A trust is a legal arrangement in which a trustor (or grantor) transfers ownership of certain assets to a trustee (fiduciary) for the benefit of one or multiple beneficiaries. Under Florida law, all beneficiaries to trust must receive notice of acceptance of the trust.
However, simply knowing the trust exists is not sufficient to protect your rights as a beneficiary. If things do not go as expected, how would one react without a copy of the document that legally established the trust?
In this article, you will discover how to obtain a copy of a trust document in Florida.
How to Get a Copy of a Trust Document in Florida – The Basics
Whether you are a beneficiary to a trust, a will, a life insurance policy, or any other legal tool, Florida law grants a high level of protection for beneficiaries. Therefore, the beneficiaries of a trust have a set of statutory rights that a trustee must uphold.
In this regard, many of the rights trust beneficiaries are entitled to within state jurisdiction derive from the trustee’s obligations established by Chapter 736 of the Florida Trust Code. One of the essential duties of the trustee of a trust is maintaining beneficiaries reasonably informed, which includes:
- Provide notice to all qualified beneficiaries of the acceptance of the trust (within 60 days of acceptance)
- Provide notice to all qualified beneficiaries of the creation of an irrevocable trust or the date a formerly revocable trust has become irrevocable (within 60 days of the event)
- Provide notice of the trust’s existence, properly identifying the trustor’s identity
- Notify all beneficiaries they are entitled to request a copy of the trust instrument
- Notify all beneficiaries they are entitled to receive trust accountings
- Provide a full copy of the trust document to any qualified beneficiary upon reasonable request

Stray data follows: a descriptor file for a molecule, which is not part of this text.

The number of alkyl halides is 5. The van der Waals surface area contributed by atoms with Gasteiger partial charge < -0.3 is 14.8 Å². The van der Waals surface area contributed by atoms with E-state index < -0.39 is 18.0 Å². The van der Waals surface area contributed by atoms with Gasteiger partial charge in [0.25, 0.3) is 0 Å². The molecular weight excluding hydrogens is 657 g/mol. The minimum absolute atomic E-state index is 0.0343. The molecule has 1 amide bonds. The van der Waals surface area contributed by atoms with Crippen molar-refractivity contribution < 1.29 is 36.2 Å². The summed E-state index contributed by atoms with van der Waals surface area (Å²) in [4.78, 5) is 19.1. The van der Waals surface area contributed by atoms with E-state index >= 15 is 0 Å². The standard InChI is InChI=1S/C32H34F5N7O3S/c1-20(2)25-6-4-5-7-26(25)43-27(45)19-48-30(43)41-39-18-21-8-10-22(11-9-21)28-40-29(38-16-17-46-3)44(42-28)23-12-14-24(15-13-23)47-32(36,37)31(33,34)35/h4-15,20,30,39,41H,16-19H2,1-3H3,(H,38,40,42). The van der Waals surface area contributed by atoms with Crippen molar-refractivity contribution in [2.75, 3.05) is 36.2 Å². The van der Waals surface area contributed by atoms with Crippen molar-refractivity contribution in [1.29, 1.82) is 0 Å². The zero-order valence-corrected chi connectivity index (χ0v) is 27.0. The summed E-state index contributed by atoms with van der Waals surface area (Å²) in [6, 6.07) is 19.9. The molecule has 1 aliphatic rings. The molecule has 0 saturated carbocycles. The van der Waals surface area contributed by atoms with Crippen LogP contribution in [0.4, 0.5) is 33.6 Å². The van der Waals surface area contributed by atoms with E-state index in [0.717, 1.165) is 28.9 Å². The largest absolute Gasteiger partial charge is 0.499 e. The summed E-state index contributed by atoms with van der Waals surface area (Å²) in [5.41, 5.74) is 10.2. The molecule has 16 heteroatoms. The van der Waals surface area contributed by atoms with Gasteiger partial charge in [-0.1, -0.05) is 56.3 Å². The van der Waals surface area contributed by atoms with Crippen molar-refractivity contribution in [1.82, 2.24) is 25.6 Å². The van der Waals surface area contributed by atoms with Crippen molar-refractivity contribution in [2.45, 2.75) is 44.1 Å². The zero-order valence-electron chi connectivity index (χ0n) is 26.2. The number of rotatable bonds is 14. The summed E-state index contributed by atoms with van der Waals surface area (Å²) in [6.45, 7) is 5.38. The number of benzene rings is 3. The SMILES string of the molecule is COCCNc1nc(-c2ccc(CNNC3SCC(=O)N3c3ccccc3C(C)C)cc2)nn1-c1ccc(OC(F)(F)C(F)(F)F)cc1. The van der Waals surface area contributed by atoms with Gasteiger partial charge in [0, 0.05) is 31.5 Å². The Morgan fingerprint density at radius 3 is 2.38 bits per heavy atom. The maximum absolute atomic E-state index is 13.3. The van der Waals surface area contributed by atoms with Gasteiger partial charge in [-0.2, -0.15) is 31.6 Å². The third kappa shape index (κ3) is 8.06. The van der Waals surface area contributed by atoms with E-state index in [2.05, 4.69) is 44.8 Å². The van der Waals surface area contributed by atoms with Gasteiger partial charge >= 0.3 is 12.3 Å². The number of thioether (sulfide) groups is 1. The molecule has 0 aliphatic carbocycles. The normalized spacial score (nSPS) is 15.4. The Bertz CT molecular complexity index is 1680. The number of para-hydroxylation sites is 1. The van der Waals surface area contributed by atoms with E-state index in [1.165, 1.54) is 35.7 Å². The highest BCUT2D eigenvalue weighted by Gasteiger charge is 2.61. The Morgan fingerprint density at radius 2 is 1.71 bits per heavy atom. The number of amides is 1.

- Provide all qualified beneficiaries with annual accounting and relevant information regarding the trust’s assets and liabilities (although a beneficiary has the option to waive this provision in writing)
How to Get a Copy of a Trust Document in Florida – Properly Communicating with Trustee(s)
Therefore, as long you are a qualified beneficiary of a trust, you are entitled to receive a copy of the trust document. The trust document (or instrument) is the legal document that establishes the binding obligation of the trustee to act in the best interests of the assets held in trust and its beneficiaries.
To receive a copy of the trust document, a beneficiary must communicate with the trustee requesting the copy.
Typically, trusts are largely used among close relatives as estate planning tools. However, such informal relationships sometimes lead to ignorance of legal facts or a lack of accounting by the trustee.
For example, a beneficiary who is part of the trust might not know who the trustee is. In this context, the requesting party must know exactly who the trustee is before asking for a copy of the trust document.
Upon receipt of request, the trustee must provide the copy to the beneficiary who requested it. Generally, a beneficiary should ask for a copy of the trust arrangement immediately after receiving notice of acceptance of the trust.
Ultimately, if the trustee fails to provide a copy of the trust document or denies the request, Florida law has several statutory provisions to protect the beneficiary’s rights. Hence, such failure incurred by a trustee is legally actionable for breach of fiduciary duty.